Warm, clear and sunny! That's it. That's all you need to know about our weather for the next few days.
We'll chat with Sally McHalffey, who owns Mustang Sally's furniture on Water Street. McHalffey and her husband, Chad, opened the business late last year, and it specializes in Southwestern-style furniture, pottery and other items. The story is near G Street and features plenty of color inside.
The McHalffeys grew up in El Paso but started looking for opportunities in Central Texas and the Hill Country, initially thinking they wanted to be in Fredericksburg. However, they found it expensive and a little stuffy.
Last October, the couple spent a long weekend at the River Trail Cottage — just down the street from their new business — exploring Kerrville. They quickly fell in love with the community and decided to start their business here. There have been plenty of sticking points along the way, including finding housing. There were also commitments back in El Paso, including family. Sally McHallfey is a teacher, while her husband owns two El Paso sports bars.
Still, the dream of selling Southwestern goods in Kerrville has motivated them to make the six-hour drive from El Paso east to open their store on weekends.
There's a lot more to this story, and we'll dig into it on today's show.
Schreiner University's David Reast will join us at 9:30 a.m. to discuss a job fair the university is hosting on Wednesday. The fair is from 10 a.m. to 2 p.m. in the university's ballroom.
On Monday, we chatted with Tod Citron, the CEO of Mental Health and Developmental Disabilities Centers for the Hill Country, and two management team members about some of the challenges the non-profit organizations are having in hiring people. Watch the interview here:
Kerr County Sheriff Larry Leitha said he's still collecting information on how much the new radio system would cost — it could be $5 million.
The sheriff's office and the city of Kerrville are working on upgrading radio systems, but the county's plan is more complex because of the vast area it covers. The county requires multiple radio towers to move to a 700 megahertz system, which would give the office greater interoperability with the city and neighboring agencies.
Leitha, however, is still working through the logistics of the bidding for the radios. Like the city of Kerrville, Leitha will make the purchase through the Lower Colorado River Authority and Motorola.
"What I want the public to know is the radio system is past its shelf life," Leitha said. "It's about 15-20 years old. This is a county-wide radio system."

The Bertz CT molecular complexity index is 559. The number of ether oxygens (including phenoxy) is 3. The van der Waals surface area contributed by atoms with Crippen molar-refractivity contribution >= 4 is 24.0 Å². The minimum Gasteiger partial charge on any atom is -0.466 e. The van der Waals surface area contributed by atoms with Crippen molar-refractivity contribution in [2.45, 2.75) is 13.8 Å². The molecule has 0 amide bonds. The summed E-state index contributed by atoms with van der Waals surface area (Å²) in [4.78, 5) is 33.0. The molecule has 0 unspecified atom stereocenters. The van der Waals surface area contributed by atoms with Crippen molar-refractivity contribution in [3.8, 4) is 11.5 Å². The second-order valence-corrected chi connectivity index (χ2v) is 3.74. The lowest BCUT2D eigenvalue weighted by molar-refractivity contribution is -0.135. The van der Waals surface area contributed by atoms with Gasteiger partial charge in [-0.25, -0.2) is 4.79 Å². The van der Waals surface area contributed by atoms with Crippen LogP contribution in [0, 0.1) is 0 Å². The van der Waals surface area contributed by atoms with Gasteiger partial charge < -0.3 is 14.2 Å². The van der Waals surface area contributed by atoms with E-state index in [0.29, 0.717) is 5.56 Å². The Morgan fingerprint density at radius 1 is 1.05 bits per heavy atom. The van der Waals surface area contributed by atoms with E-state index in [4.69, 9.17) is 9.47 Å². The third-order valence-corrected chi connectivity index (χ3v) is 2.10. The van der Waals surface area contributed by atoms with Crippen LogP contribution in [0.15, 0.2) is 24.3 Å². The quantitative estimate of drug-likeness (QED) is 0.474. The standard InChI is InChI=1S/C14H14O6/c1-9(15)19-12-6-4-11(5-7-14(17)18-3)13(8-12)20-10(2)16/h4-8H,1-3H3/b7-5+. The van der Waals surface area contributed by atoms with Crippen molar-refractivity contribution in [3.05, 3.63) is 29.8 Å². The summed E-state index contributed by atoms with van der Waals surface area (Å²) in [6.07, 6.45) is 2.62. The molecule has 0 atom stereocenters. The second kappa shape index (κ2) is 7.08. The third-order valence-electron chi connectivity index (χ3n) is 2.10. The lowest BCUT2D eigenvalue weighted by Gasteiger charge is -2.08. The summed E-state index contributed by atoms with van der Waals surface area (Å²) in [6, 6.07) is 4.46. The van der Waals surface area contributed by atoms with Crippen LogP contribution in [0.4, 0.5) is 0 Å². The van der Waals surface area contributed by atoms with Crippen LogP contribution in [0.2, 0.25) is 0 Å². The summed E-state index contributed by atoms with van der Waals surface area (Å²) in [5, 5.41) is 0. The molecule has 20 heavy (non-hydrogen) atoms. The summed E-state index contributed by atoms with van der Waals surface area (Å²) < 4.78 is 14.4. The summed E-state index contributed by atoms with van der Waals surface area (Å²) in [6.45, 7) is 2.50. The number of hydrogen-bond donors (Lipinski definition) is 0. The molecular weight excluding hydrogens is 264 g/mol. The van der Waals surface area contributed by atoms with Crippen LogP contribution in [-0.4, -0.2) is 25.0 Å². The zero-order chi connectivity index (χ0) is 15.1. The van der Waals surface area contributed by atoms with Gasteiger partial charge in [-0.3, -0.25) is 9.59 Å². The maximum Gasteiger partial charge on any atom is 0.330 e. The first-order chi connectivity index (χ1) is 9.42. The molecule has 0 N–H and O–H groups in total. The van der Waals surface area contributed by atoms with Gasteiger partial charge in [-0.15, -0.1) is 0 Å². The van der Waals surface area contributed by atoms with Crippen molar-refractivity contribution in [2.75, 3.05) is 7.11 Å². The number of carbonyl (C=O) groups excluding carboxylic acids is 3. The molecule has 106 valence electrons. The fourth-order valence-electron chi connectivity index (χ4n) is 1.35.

So, the replacement costs are higher considering the terrain and services required by the county, Leitha said. The new radio users would include animal control, constables, volunteer fire departments and other agencies.
Kerr County Judge Rob Kelly said he intends to use the much-maligned federal American Rescue Plan Act funds to cover the costs. The city of Kerrville is likely to do the same thing.
Kerr County Sheriff Larry Leitha brought up an emergent problem — potential voter confusion over Kerrville's public safety building.
"People are saying, 'sheriff, you're doing a good job, we're going to get you that new public safety complex," Leitha told the Kerr County Commissioner's Court on Monday.
Yes, that's right, Leitha is hearing from voters who think he will be the beneficiary of Kerrville's proposed $45 million public safety building — if the voters approve a bond measure May 7.
"There is a lot of confusion out there about the election issue," Kerr County Judge Rob Kelly said.
Kerrville's bond election would house the police department, fire administration, municipal court and the information technology department. The sheriff has his purpose-built facility on Clearwater Paseo in east Kerrville.
However, the confusion comes as the county considers its own bond measures, which voters will decide in November. The county is planning three bond measures totaling about $30 million to shore up sagging facilities, including the courthouse, tax office, Hill Country Youth Event Center, animal shelter, and West Kerr Annex.
"I want the public to understand what is coming up," Kelly said.
The Kerrville Daily Times has referred to the Kerrville public safety building as a "Justice Center." It has appeared in headlines and implies a broader public safety complex.
The Kerrville City Council will get a peek at the Heart of the Hills Heritage Center — the proposed history museum slated for the former Schreiner-Schellhase mansion on Water Street. The City Council will see the presentation at a 10 a.m. workshop meeting today.
The museum is part of the Butt-Holdsworth Memorial Library campus, and the project will cost more than $4 million — $1 million of it provided by H-E-B and the H.E. Butt Foundation. The rest is coming from private donations and city funding.
The firms SLS Partnership of Kerrville and Lubbock, Texas, and Outposts Landscape Architects of Colmesneil, Texas, designed the A.C. Schreiner House site plan.
Visit with Andrew Gay and Gilbert Paiz for your financial management needs. https://www.texashillcountryadvisors.com/ Also join them every Monday at 6 p.m. to learn the latest about financial literacy.
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